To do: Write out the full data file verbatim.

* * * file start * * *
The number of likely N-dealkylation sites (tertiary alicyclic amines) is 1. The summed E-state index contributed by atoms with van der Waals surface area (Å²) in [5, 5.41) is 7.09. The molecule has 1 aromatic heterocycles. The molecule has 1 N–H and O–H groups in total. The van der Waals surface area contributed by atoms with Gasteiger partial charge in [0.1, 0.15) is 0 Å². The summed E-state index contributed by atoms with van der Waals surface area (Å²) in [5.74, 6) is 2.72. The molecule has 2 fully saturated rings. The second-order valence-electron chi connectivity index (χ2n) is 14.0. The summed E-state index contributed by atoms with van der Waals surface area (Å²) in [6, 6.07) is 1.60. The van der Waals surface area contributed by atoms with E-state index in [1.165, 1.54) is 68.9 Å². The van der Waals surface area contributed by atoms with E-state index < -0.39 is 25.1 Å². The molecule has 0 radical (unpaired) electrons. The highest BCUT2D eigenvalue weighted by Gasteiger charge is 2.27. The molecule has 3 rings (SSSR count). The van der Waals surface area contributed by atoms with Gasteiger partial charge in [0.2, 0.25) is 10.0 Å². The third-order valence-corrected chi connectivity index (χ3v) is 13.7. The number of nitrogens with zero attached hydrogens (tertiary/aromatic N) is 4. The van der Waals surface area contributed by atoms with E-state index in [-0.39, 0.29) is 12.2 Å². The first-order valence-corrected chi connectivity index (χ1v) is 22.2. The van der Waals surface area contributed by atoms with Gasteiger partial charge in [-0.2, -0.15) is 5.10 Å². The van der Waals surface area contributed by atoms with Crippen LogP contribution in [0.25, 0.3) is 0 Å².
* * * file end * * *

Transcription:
The number of likely N-dealkylation sites (tertiary alicyclic amines) is 1. The summed E-state index contributed by atoms with van der Waals surface area (Å²) in [5, 5.41) is 7.09. The molecule has 1 aromatic heterocycles. The molecule has 1 N–H and O–H groups in total. The van der Waals surface area contributed by atoms with Gasteiger partial charge in [0.1, 0.15) is 0 Å². The summed E-state index contributed by atoms with van der Waals surface area (Å²) in [5.74, 6) is 2.72. The molecule has 2 fully saturated rings. The second-order valence-electron chi connectivity index (χ2n) is 14.0. The summed E-state index contributed by atoms with van der Waals surface area (Å²) in [6, 6.07) is 1.60. The van der Waals surface area contributed by atoms with E-state index in [1.165, 1.54) is 68.9 Å². The van der Waals surface area contributed by atoms with E-state index < -0.39 is 25.1 Å². The molecule has 0 radical (unpaired) electrons. The highest BCUT2D eigenvalue weighted by Gasteiger charge is 2.27. The molecule has 3 rings (SSSR count). The van der Waals surface area contributed by atoms with Gasteiger partial charge in [0.2, 0.25) is 10.0 Å². The third-order valence-corrected chi connectivity index (χ3v) is 13.7. The number of nitrogens with zero attached hydrogens (tertiary/aromatic N) is 4. The van der Waals surface area contributed by atoms with E-state index in [-0.39, 0.29) is 12.2 Å². The first-order valence-corrected chi connectivity index (χ1v) is 22.2. The van der Waals surface area contributed by atoms with Gasteiger partial charge in [-0.2, -0.15) is 5.10 Å². The van der Waals surface area contributed by atoms with Crippen LogP contribution in [0.25, 0.3) is 0 Å².